35 People, Places & Things That Will Shape the Future
A glimpse at the hot technologies expected during the next 35 years--what's coming down the pike, and how we might begin to make sense of it.
MANHASSET, N.Y. -- Thirty-five years ago, EE Times began covering the electronics industry from the engineer's perspective. We've chronicled the rise of integrated circuits and the disruptions they have wrought, analyzing the design and engineering revolutions that have forever changed communications, computing and consumer technology.
And just as the industry (and our coverage of it) has grown beyond Silicon Valley to Asia and Europe over the years, the marketplace of ideas has expanded as well, to encompass such issues as intellectual property and privacy rights, fair use and open source.
Electronics engineers can no longer content themselves with tending to the cozy business of circuit design. The same goes for EE Times. We are witnessing the integration of technology with society--industry and commerce, private life and even politics--to an unprecedented degree.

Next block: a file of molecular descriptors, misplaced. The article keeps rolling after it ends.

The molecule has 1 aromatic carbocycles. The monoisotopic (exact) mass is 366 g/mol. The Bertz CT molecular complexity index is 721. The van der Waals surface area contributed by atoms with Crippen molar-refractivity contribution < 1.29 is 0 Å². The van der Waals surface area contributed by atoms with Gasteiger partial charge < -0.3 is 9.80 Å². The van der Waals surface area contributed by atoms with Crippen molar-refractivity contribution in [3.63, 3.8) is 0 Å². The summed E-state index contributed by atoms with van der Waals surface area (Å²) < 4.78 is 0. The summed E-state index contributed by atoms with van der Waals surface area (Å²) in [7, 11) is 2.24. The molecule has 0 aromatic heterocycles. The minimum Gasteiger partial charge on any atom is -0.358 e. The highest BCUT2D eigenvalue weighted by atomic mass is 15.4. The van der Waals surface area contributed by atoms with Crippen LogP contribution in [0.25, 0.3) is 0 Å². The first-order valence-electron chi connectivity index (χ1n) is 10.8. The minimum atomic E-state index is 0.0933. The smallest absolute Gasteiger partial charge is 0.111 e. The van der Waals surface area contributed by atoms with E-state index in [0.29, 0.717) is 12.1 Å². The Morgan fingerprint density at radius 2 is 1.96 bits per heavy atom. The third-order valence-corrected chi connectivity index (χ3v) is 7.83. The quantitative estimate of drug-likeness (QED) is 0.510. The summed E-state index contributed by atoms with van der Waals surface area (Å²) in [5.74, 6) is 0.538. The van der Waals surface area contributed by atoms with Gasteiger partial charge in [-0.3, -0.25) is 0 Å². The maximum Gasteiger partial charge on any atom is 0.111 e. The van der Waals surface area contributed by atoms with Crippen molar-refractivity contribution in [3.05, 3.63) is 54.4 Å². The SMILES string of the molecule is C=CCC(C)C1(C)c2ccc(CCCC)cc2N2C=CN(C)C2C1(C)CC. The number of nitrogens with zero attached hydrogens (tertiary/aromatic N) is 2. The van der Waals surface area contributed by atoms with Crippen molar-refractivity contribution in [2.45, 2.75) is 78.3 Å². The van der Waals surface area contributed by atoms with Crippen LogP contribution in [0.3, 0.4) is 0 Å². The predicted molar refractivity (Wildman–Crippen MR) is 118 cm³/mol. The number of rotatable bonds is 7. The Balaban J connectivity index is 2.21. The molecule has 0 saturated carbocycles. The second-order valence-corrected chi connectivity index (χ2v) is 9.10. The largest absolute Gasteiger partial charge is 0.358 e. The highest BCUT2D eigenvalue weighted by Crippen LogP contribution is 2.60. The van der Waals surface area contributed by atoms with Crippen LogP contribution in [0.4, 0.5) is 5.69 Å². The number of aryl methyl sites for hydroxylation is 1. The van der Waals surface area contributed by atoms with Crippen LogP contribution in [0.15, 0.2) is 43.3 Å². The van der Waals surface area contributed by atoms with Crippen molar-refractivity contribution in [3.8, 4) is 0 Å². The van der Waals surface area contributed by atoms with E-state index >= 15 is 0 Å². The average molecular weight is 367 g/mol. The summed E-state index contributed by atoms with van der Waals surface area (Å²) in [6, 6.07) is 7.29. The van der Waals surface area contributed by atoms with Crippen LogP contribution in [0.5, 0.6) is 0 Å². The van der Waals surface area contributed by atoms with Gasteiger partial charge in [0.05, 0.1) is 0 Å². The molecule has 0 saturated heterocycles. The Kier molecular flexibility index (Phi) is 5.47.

In this special report and gallery, we offer a glimpse of the next 35 years--what's coming down the pike, and how we might begin to make sense of it. As an extra added attraction, we took a look back, too, at a report we did about 10 years ago: "40 forces that will shape the semiconductor industry." In "Ten Years After: Hits and Misses," we revisit some of those predictions to see how we did. As would be expected, we hit some and missed some. Enjoy.
5 Top Federal Initiatives For 2015As InformationWeek Government readers were busy firming up their fiscal year 2015 budgets, we asked them to rate more than 30 IT initiatives in terms of importance and current leadership focus. No surprise, among more than 30 options, security is No. 1. After that, things get less predictable.
InformationWeek Tech Digest, Nov. 10, 2014Just 30% of respondents to our new survey say their companies are very or extremely effective at identifying critical data and analyzing it to make decisions, down from 42% in 2013. What gives?